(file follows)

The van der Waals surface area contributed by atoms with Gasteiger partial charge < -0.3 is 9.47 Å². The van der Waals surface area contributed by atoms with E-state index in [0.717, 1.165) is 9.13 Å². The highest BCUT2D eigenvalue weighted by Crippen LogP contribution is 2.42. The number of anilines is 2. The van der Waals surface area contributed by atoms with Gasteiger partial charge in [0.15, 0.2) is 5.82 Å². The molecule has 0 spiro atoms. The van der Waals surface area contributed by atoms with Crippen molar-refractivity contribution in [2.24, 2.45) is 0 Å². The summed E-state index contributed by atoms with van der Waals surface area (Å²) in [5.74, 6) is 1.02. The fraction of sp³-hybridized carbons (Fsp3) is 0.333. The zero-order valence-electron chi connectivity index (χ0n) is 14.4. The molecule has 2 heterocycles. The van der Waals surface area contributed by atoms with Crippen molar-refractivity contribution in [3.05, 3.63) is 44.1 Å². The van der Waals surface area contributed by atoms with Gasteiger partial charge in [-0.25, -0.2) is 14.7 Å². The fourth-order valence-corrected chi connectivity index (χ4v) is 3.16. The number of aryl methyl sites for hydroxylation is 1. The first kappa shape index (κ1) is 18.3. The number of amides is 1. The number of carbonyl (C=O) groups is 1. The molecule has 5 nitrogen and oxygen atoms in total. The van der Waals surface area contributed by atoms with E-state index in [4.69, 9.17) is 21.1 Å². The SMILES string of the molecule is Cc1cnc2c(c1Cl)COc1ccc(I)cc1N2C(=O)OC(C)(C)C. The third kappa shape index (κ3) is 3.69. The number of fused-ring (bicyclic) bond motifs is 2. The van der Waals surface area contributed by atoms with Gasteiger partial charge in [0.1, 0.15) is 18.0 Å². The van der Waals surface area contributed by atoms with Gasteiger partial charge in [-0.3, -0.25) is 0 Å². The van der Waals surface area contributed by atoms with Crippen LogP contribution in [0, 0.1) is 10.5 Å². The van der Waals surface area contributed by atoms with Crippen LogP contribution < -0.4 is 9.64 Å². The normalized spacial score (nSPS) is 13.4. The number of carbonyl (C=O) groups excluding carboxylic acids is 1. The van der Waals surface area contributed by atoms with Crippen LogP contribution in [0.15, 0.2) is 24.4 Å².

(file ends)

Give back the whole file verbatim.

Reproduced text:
The van der Waals surface area contributed by atoms with Gasteiger partial charge < -0.3 is 9.47 Å². The van der Waals surface area contributed by atoms with E-state index in [0.717, 1.165) is 9.13 Å². The highest BCUT2D eigenvalue weighted by Crippen LogP contribution is 2.42. The number of anilines is 2. The van der Waals surface area contributed by atoms with Gasteiger partial charge in [0.15, 0.2) is 5.82 Å². The molecule has 0 spiro atoms. The van der Waals surface area contributed by atoms with Crippen molar-refractivity contribution in [2.24, 2.45) is 0 Å². The summed E-state index contributed by atoms with van der Waals surface area (Å²) in [5.74, 6) is 1.02. The fraction of sp³-hybridized carbons (Fsp3) is 0.333. The zero-order valence-electron chi connectivity index (χ0n) is 14.4. The molecule has 2 heterocycles. The van der Waals surface area contributed by atoms with Crippen molar-refractivity contribution in [3.05, 3.63) is 44.1 Å². The van der Waals surface area contributed by atoms with Gasteiger partial charge in [-0.25, -0.2) is 14.7 Å². The fourth-order valence-corrected chi connectivity index (χ4v) is 3.16. The number of aryl methyl sites for hydroxylation is 1. The first kappa shape index (κ1) is 18.3. The number of amides is 1. The number of carbonyl (C=O) groups is 1. The molecule has 5 nitrogen and oxygen atoms in total. The van der Waals surface area contributed by atoms with E-state index in [4.69, 9.17) is 21.1 Å². The SMILES string of the molecule is Cc1cnc2c(c1Cl)COc1ccc(I)cc1N2C(=O)OC(C)(C)C. The third kappa shape index (κ3) is 3.69. The number of fused-ring (bicyclic) bond motifs is 2. The van der Waals surface area contributed by atoms with Gasteiger partial charge in [0.1, 0.15) is 18.0 Å². The van der Waals surface area contributed by atoms with Gasteiger partial charge in [-0.3, -0.25) is 0 Å². The van der Waals surface area contributed by atoms with Crippen LogP contribution in [0, 0.1) is 10.5 Å². The van der Waals surface area contributed by atoms with Crippen LogP contribution < -0.4 is 9.64 Å². The normalized spacial score (nSPS) is 13.4. The number of carbonyl (C=O) groups excluding carboxylic acids is 1. The van der Waals surface area contributed by atoms with Crippen LogP contribution in [0.15, 0.2) is 24.4 Å².